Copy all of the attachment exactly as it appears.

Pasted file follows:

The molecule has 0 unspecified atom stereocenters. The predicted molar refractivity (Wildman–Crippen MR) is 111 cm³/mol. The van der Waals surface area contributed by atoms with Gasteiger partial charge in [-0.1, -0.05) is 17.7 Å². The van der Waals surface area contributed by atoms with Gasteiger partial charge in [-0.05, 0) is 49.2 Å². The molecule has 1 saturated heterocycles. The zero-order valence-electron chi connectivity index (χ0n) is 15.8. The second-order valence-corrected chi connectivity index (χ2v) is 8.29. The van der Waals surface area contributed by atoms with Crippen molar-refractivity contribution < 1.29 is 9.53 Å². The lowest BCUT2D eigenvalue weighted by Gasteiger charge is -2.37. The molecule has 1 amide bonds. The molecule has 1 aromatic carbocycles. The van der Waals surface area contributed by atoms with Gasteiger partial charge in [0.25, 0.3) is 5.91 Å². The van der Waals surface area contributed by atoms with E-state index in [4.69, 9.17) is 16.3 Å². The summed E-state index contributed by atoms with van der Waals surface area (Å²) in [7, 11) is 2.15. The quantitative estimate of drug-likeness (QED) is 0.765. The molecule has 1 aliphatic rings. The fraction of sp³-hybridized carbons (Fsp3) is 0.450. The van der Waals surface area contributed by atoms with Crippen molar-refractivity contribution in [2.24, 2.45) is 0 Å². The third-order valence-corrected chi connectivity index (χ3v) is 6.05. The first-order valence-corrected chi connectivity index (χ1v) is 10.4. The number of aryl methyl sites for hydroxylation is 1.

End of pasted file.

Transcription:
The molecule has 0 unspecified atom stereocenters. The predicted molar refractivity (Wildman–Crippen MR) is 111 cm³/mol. The van der Waals surface area contributed by atoms with Gasteiger partial charge in [-0.1, -0.05) is 17.7 Å². The van der Waals surface area contributed by atoms with Gasteiger partial charge in [-0.05, 0) is 49.2 Å². The molecule has 1 saturated heterocycles. The zero-order valence-electron chi connectivity index (χ0n) is 15.8. The second-order valence-corrected chi connectivity index (χ2v) is 8.29. The van der Waals surface area contributed by atoms with Crippen molar-refractivity contribution < 1.29 is 9.53 Å². The lowest BCUT2D eigenvalue weighted by Gasteiger charge is -2.37. The molecule has 1 amide bonds. The molecule has 1 aromatic carbocycles. The van der Waals surface area contributed by atoms with Gasteiger partial charge in [0.25, 0.3) is 5.91 Å². The van der Waals surface area contributed by atoms with E-state index in [4.69, 9.17) is 16.3 Å². The summed E-state index contributed by atoms with van der Waals surface area (Å²) in [7, 11) is 2.15. The quantitative estimate of drug-likeness (QED) is 0.765. The molecule has 1 aliphatic rings. The fraction of sp³-hybridized carbons (Fsp3) is 0.450. The van der Waals surface area contributed by atoms with Crippen molar-refractivity contribution in [2.24, 2.45) is 0 Å². The third-order valence-corrected chi connectivity index (χ3v) is 6.05. The first-order valence-corrected chi connectivity index (χ1v) is 10.4. The number of aryl methyl sites for hydroxylation is 1.